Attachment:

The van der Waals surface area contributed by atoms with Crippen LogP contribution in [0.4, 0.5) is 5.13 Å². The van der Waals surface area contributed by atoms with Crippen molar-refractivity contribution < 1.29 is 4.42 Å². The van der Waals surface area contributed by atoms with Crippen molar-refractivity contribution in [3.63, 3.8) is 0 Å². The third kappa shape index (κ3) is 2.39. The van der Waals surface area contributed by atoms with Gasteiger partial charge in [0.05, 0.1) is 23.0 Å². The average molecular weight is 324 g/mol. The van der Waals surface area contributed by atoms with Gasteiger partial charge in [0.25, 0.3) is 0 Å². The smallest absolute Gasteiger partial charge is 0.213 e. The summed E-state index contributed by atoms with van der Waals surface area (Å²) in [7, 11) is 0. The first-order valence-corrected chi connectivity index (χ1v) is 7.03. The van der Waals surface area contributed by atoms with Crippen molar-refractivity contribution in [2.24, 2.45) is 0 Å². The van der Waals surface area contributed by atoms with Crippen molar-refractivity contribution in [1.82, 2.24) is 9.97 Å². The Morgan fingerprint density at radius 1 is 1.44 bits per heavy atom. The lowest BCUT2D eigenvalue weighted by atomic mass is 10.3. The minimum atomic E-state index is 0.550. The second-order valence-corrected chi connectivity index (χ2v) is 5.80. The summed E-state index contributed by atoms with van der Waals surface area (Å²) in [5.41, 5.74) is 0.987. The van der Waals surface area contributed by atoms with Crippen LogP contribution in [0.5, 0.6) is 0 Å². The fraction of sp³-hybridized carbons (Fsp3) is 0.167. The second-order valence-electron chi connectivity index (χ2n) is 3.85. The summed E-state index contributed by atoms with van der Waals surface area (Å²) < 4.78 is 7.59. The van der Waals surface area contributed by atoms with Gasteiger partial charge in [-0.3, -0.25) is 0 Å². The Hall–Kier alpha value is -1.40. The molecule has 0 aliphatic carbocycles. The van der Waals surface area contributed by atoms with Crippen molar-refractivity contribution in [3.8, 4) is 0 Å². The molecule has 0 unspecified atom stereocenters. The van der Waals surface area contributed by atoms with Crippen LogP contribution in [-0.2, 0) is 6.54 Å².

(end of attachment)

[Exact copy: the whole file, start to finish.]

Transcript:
The van der Waals surface area contributed by atoms with Crippen LogP contribution in [0.4, 0.5) is 5.13 Å². The van der Waals surface area contributed by atoms with Crippen molar-refractivity contribution < 1.29 is 4.42 Å². The van der Waals surface area contributed by atoms with Crippen molar-refractivity contribution in [3.63, 3.8) is 0 Å². The third kappa shape index (κ3) is 2.39. The van der Waals surface area contributed by atoms with Gasteiger partial charge in [0.05, 0.1) is 23.0 Å². The average molecular weight is 324 g/mol. The van der Waals surface area contributed by atoms with Gasteiger partial charge in [0.25, 0.3) is 0 Å². The smallest absolute Gasteiger partial charge is 0.213 e. The summed E-state index contributed by atoms with van der Waals surface area (Å²) in [7, 11) is 0. The first-order valence-corrected chi connectivity index (χ1v) is 7.03. The van der Waals surface area contributed by atoms with Crippen molar-refractivity contribution in [2.24, 2.45) is 0 Å². The van der Waals surface area contributed by atoms with Crippen molar-refractivity contribution in [1.82, 2.24) is 9.97 Å². The Morgan fingerprint density at radius 1 is 1.44 bits per heavy atom. The lowest BCUT2D eigenvalue weighted by atomic mass is 10.3. The minimum atomic E-state index is 0.550. The second-order valence-corrected chi connectivity index (χ2v) is 5.80. The summed E-state index contributed by atoms with van der Waals surface area (Å²) in [5.41, 5.74) is 0.987. The van der Waals surface area contributed by atoms with Crippen LogP contribution in [0.5, 0.6) is 0 Å². The fraction of sp³-hybridized carbons (Fsp3) is 0.167. The second-order valence-electron chi connectivity index (χ2n) is 3.85. The summed E-state index contributed by atoms with van der Waals surface area (Å²) < 4.78 is 7.59. The van der Waals surface area contributed by atoms with Gasteiger partial charge in [-0.3, -0.25) is 0 Å². The Hall–Kier alpha value is -1.40. The molecule has 0 aliphatic carbocycles. The van der Waals surface area contributed by atoms with Crippen molar-refractivity contribution in [3.8, 4) is 0 Å². The molecule has 0 unspecified atom stereocenters. The van der Waals surface area contributed by atoms with Crippen LogP contribution in [-0.2, 0) is 6.54 Å².